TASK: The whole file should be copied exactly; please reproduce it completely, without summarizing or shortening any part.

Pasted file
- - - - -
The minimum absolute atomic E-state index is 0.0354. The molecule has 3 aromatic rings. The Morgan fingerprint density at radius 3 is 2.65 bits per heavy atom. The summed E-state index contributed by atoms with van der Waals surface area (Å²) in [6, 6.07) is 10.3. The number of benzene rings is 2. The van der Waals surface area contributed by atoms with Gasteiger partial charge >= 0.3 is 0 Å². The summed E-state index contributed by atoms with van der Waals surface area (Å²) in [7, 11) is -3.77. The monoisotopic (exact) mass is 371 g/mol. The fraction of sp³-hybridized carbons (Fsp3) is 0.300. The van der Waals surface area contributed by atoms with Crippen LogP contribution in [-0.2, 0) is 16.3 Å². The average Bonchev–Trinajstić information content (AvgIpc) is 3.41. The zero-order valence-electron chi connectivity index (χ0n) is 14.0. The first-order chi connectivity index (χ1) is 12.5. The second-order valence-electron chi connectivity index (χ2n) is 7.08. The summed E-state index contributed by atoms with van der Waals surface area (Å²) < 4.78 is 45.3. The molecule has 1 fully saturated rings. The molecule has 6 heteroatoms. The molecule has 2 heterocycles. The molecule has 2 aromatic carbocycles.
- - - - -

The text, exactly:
The minimum absolute atomic E-state index is 0.0354. The molecule has 3 aromatic rings. The Morgan fingerprint density at radius 3 is 2.65 bits per heavy atom. The summed E-state index contributed by atoms with van der Waals surface area (Å²) in [6, 6.07) is 10.3. The number of benzene rings is 2. The van der Waals surface area contributed by atoms with Gasteiger partial charge >= 0.3 is 0 Å². The summed E-state index contributed by atoms with van der Waals surface area (Å²) in [7, 11) is -3.77. The monoisotopic (exact) mass is 371 g/mol. The fraction of sp³-hybridized carbons (Fsp3) is 0.300. The van der Waals surface area contributed by atoms with Crippen LogP contribution in [-0.2, 0) is 16.3 Å². The average Bonchev–Trinajstić information content (AvgIpc) is 3.41. The zero-order valence-electron chi connectivity index (χ0n) is 14.0. The first-order chi connectivity index (χ1) is 12.5. The second-order valence-electron chi connectivity index (χ2n) is 7.08. The summed E-state index contributed by atoms with van der Waals surface area (Å²) < 4.78 is 45.3. The molecule has 1 fully saturated rings. The molecule has 6 heteroatoms. The molecule has 2 heterocycles. The molecule has 2 aromatic carbocycles.